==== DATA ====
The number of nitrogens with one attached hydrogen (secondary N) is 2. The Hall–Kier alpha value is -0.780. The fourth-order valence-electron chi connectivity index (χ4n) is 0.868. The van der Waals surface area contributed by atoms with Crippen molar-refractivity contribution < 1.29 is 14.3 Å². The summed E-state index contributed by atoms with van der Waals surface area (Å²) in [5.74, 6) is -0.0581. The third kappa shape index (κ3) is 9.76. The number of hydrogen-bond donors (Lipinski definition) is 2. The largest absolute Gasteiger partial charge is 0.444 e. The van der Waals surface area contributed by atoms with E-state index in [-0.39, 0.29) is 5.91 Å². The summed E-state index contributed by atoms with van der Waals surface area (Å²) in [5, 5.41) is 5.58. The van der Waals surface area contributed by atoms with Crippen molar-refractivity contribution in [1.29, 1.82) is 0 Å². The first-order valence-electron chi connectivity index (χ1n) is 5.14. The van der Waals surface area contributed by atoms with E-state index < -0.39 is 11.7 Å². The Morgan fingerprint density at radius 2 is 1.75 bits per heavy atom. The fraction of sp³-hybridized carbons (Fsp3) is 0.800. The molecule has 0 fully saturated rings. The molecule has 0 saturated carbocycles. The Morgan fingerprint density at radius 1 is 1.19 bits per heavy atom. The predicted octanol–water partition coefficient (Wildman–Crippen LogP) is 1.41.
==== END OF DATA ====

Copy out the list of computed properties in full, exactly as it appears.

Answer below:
The number of nitrogens with one attached hydrogen (secondary N) is 2. The Hall–Kier alpha value is -0.780. The fourth-order valence-electron chi connectivity index (χ4n) is 0.868. The van der Waals surface area contributed by atoms with Crippen molar-refractivity contribution < 1.29 is 14.3 Å². The summed E-state index contributed by atoms with van der Waals surface area (Å²) in [5.74, 6) is -0.0581. The third kappa shape index (κ3) is 9.76. The number of hydrogen-bond donors (Lipinski definition) is 2. The largest absolute Gasteiger partial charge is 0.444 e. The van der Waals surface area contributed by atoms with E-state index in [-0.39, 0.29) is 5.91 Å². The summed E-state index contributed by atoms with van der Waals surface area (Å²) in [5, 5.41) is 5.58. The van der Waals surface area contributed by atoms with Crippen molar-refractivity contribution in [1.29, 1.82) is 0 Å². The first-order valence-electron chi connectivity index (χ1n) is 5.14. The van der Waals surface area contributed by atoms with E-state index < -0.39 is 11.7 Å². The Morgan fingerprint density at radius 2 is 1.75 bits per heavy atom. The fraction of sp³-hybridized carbons (Fsp3) is 0.800. The molecule has 0 fully saturated rings. The molecule has 0 saturated carbocycles. The Morgan fingerprint density at radius 1 is 1.19 bits per heavy atom. The predicted octanol–water partition coefficient (Wildman–Crippen LogP) is 1.41.